When I tried to book tickets for Trevor Noah, they were sold out. When I trudged towards the box office the way was walled with Trevor Noah posters with huge “SOLD OUT – NO MORE TICKETS WILL BE RELEASED!!” banners slapped across them. Closer in these switched to “TREVOR NOAH – SOLD OUT – ABANDON ALL HOPE.” When I got to the box office in the Assembly Theatre to see if there was a waiting list for tickets, the guy said “Honestly, mate, we could have a thousand drop-outs for this one and we still couldn’t release any more tickets”.
I wasn’t sure what he meant by this so I persisted, and eventually convinced him to take my number down and call me if any came up. So it was with a certain smugness that I fielded a call fifteen minutes before the show started informing me that some tickets had come available if I was still interested? Yes I was.
Worth it? Definitely. Side-splittingly funny and, in parts, thought-provoking enough to justify the fact that a lot of the humour is borne out of stereotypes, funny accents, even the odd toilet gag. Good comedians push the line of social acceptability a few times throughout their set – Trevor Noah seems to live on that line and doesn’t ever deviate from it for any significant stretch of time.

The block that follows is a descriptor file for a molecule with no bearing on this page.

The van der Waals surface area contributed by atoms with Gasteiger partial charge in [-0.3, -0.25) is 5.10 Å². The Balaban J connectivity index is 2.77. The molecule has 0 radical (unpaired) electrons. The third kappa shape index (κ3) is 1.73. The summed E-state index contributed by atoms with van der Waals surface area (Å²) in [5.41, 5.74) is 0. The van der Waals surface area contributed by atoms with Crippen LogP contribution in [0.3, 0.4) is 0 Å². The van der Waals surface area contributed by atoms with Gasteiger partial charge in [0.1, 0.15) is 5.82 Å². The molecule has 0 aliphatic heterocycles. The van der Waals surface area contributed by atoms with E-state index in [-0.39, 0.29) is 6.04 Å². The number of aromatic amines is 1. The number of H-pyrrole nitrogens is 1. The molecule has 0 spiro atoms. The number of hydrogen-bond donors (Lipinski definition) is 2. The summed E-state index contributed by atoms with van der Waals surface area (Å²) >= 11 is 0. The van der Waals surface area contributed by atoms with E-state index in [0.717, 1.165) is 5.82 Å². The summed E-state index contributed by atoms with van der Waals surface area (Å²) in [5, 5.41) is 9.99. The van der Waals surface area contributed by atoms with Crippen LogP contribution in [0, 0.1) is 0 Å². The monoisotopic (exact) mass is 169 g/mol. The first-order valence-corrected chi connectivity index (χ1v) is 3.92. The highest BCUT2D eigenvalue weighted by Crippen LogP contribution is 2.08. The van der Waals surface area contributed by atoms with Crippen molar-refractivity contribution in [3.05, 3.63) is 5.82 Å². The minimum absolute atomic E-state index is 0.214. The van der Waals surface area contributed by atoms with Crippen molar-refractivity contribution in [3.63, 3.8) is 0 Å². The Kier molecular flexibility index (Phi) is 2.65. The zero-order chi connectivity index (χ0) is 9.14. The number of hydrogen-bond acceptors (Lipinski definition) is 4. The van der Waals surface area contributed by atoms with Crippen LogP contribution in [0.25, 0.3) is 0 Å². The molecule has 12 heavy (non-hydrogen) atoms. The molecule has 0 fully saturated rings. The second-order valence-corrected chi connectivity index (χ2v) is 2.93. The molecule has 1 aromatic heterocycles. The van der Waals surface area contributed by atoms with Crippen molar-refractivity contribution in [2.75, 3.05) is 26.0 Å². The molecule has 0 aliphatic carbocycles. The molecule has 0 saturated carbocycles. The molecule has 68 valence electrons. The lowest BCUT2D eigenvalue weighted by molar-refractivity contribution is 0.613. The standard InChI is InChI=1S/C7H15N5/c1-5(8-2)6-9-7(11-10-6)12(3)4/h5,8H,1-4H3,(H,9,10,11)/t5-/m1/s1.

He also manages to avoid even suggesting offence, impressive given that the topics covered include British binge drinking, ebola, shifting airline prejudices, more ebola, Charlie Hebdo, Oscar Pistorius, and an interesting take on Scottish racism. In fact his take on everything is interesting – he approaches his subject matter from a wide range of angles, with perspectives that don’t necessarily spring straight to mind, and gives his audience a great laugh and plenty to chew over mentally in the process.
Next time he’s playing near you, book well in advance.